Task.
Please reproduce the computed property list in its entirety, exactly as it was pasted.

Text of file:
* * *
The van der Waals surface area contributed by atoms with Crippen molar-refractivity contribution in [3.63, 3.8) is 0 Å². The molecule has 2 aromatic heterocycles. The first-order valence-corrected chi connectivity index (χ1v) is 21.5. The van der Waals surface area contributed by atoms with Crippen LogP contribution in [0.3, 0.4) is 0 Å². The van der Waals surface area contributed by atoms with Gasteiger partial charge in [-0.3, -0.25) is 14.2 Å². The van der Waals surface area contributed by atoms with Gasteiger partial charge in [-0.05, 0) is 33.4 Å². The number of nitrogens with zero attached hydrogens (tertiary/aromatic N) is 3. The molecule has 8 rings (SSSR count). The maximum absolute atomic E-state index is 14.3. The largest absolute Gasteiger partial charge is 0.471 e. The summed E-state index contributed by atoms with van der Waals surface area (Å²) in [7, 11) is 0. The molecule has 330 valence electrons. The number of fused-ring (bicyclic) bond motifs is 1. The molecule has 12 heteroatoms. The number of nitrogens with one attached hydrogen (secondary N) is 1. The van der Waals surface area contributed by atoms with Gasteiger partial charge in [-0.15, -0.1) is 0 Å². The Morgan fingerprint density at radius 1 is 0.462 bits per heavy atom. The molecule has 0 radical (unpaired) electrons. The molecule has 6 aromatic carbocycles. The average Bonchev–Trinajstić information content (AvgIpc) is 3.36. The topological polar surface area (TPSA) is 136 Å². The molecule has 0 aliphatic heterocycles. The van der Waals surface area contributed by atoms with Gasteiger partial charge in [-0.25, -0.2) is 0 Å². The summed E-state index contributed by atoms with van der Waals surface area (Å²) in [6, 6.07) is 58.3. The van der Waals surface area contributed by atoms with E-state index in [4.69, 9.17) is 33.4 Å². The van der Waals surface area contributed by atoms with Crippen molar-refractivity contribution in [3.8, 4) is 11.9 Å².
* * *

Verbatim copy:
The van der Waals surface area contributed by atoms with Crippen molar-refractivity contribution in [3.63, 3.8) is 0 Å². The molecule has 2 aromatic heterocycles. The first-order valence-corrected chi connectivity index (χ1v) is 21.5. The van der Waals surface area contributed by atoms with Crippen LogP contribution in [0.3, 0.4) is 0 Å². The van der Waals surface area contributed by atoms with Gasteiger partial charge in [-0.3, -0.25) is 14.2 Å². The van der Waals surface area contributed by atoms with Gasteiger partial charge in [-0.05, 0) is 33.4 Å². The number of nitrogens with zero attached hydrogens (tertiary/aromatic N) is 3. The molecule has 8 rings (SSSR count). The maximum absolute atomic E-state index is 14.3. The largest absolute Gasteiger partial charge is 0.471 e. The summed E-state index contributed by atoms with van der Waals surface area (Å²) in [7, 11) is 0. The molecule has 330 valence electrons. The number of fused-ring (bicyclic) bond motifs is 1. The molecule has 12 heteroatoms. The number of nitrogens with one attached hydrogen (secondary N) is 1. The van der Waals surface area contributed by atoms with Gasteiger partial charge in [-0.15, -0.1) is 0 Å². The Morgan fingerprint density at radius 1 is 0.462 bits per heavy atom. The molecule has 0 radical (unpaired) electrons. The molecule has 6 aromatic carbocycles. The average Bonchev–Trinajstić information content (AvgIpc) is 3.36. The topological polar surface area (TPSA) is 136 Å². The molecule has 0 aliphatic heterocycles. The van der Waals surface area contributed by atoms with Gasteiger partial charge in [-0.25, -0.2) is 0 Å². The summed E-state index contributed by atoms with van der Waals surface area (Å²) in [6, 6.07) is 58.3. The van der Waals surface area contributed by atoms with E-state index in [4.69, 9.17) is 33.4 Å². The van der Waals surface area contributed by atoms with Crippen molar-refractivity contribution in [3.8, 4) is 11.9 Å².